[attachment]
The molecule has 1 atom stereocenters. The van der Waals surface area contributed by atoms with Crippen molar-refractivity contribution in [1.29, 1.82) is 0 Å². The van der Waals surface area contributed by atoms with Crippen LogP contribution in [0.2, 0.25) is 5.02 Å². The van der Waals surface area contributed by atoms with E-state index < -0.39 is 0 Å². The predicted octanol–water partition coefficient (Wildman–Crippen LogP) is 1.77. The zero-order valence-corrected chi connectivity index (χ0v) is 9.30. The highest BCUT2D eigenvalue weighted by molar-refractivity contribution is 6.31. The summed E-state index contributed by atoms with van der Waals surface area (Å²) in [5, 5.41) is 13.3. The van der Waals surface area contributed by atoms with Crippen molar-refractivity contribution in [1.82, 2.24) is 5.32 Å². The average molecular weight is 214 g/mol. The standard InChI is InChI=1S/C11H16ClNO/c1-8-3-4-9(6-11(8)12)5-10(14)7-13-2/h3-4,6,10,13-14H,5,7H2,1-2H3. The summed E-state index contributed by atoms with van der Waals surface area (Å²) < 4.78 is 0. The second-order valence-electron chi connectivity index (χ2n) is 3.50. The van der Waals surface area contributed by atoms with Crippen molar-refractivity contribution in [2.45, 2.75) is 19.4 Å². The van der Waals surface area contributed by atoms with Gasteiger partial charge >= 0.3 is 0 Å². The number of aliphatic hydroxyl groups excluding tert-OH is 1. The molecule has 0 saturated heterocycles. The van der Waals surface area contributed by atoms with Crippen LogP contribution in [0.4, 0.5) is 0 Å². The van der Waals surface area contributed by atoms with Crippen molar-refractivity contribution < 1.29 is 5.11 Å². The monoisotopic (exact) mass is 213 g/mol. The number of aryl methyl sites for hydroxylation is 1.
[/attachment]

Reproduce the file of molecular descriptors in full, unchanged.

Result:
The molecule has 1 atom stereocenters. The van der Waals surface area contributed by atoms with Crippen molar-refractivity contribution in [1.29, 1.82) is 0 Å². The van der Waals surface area contributed by atoms with Crippen LogP contribution in [0.2, 0.25) is 5.02 Å². The van der Waals surface area contributed by atoms with E-state index < -0.39 is 0 Å². The predicted octanol–water partition coefficient (Wildman–Crippen LogP) is 1.77. The zero-order valence-corrected chi connectivity index (χ0v) is 9.30. The highest BCUT2D eigenvalue weighted by molar-refractivity contribution is 6.31. The summed E-state index contributed by atoms with van der Waals surface area (Å²) in [5, 5.41) is 13.3. The van der Waals surface area contributed by atoms with Crippen molar-refractivity contribution in [1.82, 2.24) is 5.32 Å². The average molecular weight is 214 g/mol. The standard InChI is InChI=1S/C11H16ClNO/c1-8-3-4-9(6-11(8)12)5-10(14)7-13-2/h3-4,6,10,13-14H,5,7H2,1-2H3. The summed E-state index contributed by atoms with van der Waals surface area (Å²) < 4.78 is 0. The second-order valence-electron chi connectivity index (χ2n) is 3.50. The van der Waals surface area contributed by atoms with Crippen molar-refractivity contribution in [2.45, 2.75) is 19.4 Å². The van der Waals surface area contributed by atoms with Gasteiger partial charge >= 0.3 is 0 Å². The number of aliphatic hydroxyl groups excluding tert-OH is 1. The molecule has 0 saturated heterocycles. The van der Waals surface area contributed by atoms with Crippen LogP contribution in [0.4, 0.5) is 0 Å². The van der Waals surface area contributed by atoms with Crippen molar-refractivity contribution < 1.29 is 5.11 Å². The monoisotopic (exact) mass is 213 g/mol. The number of aryl methyl sites for hydroxylation is 1.